The Athens International Film Festival – Opening Nights, which starts on Wednesday and ends on October 4, is paying tribute to Nicolas Roeg in a retrospective on a filmmaker who can be described as among the most idiosyncratic of British cinema in the 1970s and 80s.
Roeg, 87, emerged from the belly of the film industry, starting off as a tea boy who proved he could climb to the top while continuing to live in his own parallel world. His persistent views on what constituted entertainment put him at odds with the industry from his very first film, 1969’s“Performance,” a chaotic and scandalous tapestry describing the decadence of the rock music scene. Later, and in a more composed frame of mind, he tampered with some of the basic tenets of linear narrative, his creative moments becoming experimentations on movement, color, shadow and framing. Light is his raw material, which he has worked like few other filmmakers, and editing his strongest tool, used to play with time and space.
Roeg was modern at a time when modernism seemed to have become eclipsed in the world of cinema. Yet his work cannot be described as auteur cinema and his contradictions are too many to label, as he has shown a strangely subversive vivacity along with an instinctual bent for the confidence of the classic narrative. He has also been described as a perfectionist, with an excellent sense of rhythm and harmony, and a pioneer in the way that he has manipulated the medium.
In short, Roeg’s talent comes from within. He is, after all, the filmmaker who cast the usually virginal Julie Christie in one of the sexiest scenes in British cinema with the help of parallel montage, in his 1973 masterpiece “Don’t Look Now.”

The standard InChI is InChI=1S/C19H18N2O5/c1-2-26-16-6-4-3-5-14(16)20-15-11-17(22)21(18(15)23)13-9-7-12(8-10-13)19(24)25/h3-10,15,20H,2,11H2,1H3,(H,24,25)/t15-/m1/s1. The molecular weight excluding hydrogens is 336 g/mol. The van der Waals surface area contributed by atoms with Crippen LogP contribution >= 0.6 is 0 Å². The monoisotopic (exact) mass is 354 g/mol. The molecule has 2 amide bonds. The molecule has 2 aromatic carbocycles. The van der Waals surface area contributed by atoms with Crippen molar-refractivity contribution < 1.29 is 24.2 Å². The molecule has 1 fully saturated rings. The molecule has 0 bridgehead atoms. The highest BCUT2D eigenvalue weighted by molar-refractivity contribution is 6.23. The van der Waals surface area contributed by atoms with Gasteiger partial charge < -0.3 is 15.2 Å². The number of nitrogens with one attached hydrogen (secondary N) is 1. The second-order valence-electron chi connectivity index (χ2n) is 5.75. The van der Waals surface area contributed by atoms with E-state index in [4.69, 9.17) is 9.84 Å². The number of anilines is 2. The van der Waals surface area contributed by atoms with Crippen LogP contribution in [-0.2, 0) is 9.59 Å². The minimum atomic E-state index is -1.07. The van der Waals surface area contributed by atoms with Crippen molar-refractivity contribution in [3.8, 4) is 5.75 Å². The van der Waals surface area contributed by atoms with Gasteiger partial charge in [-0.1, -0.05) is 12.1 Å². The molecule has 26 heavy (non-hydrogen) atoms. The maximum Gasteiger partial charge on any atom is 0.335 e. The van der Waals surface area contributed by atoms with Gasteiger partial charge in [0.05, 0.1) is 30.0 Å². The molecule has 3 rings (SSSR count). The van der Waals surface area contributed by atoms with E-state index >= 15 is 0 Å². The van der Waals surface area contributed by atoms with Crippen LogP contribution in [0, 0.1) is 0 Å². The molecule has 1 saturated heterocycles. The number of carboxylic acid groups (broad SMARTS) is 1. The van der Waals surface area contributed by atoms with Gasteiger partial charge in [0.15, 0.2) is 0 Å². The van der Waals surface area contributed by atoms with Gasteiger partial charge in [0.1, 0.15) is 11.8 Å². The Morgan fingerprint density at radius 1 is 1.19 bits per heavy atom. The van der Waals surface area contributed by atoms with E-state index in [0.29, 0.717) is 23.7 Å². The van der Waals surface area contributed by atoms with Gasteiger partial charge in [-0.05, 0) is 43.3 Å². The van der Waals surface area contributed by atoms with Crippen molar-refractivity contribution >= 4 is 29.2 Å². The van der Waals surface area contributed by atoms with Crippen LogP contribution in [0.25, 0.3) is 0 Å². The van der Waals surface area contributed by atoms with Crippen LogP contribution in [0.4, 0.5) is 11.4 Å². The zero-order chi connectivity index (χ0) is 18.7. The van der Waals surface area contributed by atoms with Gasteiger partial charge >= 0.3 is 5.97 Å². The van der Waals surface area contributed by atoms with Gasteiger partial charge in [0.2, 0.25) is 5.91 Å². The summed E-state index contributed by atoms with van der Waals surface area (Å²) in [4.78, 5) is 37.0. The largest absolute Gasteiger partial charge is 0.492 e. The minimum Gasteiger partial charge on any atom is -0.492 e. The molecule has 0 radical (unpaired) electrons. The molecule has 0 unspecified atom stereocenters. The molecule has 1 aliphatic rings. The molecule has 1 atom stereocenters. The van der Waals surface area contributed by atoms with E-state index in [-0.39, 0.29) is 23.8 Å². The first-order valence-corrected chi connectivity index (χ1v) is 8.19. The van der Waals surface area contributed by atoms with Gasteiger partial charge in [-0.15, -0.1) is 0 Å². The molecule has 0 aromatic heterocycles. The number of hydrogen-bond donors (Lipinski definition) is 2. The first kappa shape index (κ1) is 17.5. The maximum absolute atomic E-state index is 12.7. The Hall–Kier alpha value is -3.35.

Roeg was born in London in 1928 and found himself, quite by chance after finishing school, working at Marylebone Studios as the tea and clapperboard boy. He questioned the norms from day one, telling the Telegraph newspaper in a 2013 interview about how he challenged the director of “Tarzan’s Greatest Adventure” by telling him that the title was a superlative and left him no alternative but to call his next film “Tarzan’s Disappointing Adventure.”
He continued to express his opinion and criticism when he became an assistant cameraman on films including “Lawrence of Arabia” and “Doctor Zhivago,” though director David Lean became fed up with his attitude and fired him. This did not stop Roeg from becoming a distinguished director of photography.
His transition to director was also partly a matter of luck, as writer Donald Cammell was looking for a young director with a fresh style and perspective for “Performance.” Roeg caught his attention as he had already built a reputation as a cinematographer in Roger Corman’s 1964 horror “The Masque of the Red Death,” Francois Truffaut’s 1966 sci-fi drama “Fahrenheit 451” and Richard Lester’s 1968 romantic drama “Petulia.”
Cammell gave Roeg artistic freedom and the nascent director dove into the surf of the rock counterculture but the producers were all but happy.
“Warner Bros threatened to sue me for not delivering the film they were expecting,” Roeg told the Telegraph’s John Preston. “It affected me very badly. It was difficult to hang onto self-belief.”
Roeg had a special bond with the rock scene and went on to make films with David Bowie (“The Man Who Fell to Earth,” arguably one of the weirdest sci-fi films ever made) and Art Garfunkel (“Bad Timing”).
Among the many younger directors that Roeg influenced with his work and unique point of view were David Lynch and Michael Winterbottom, while he still enjoys a cult following among those who see cinema as a light that causes turmoil when it illuminates inner darkness.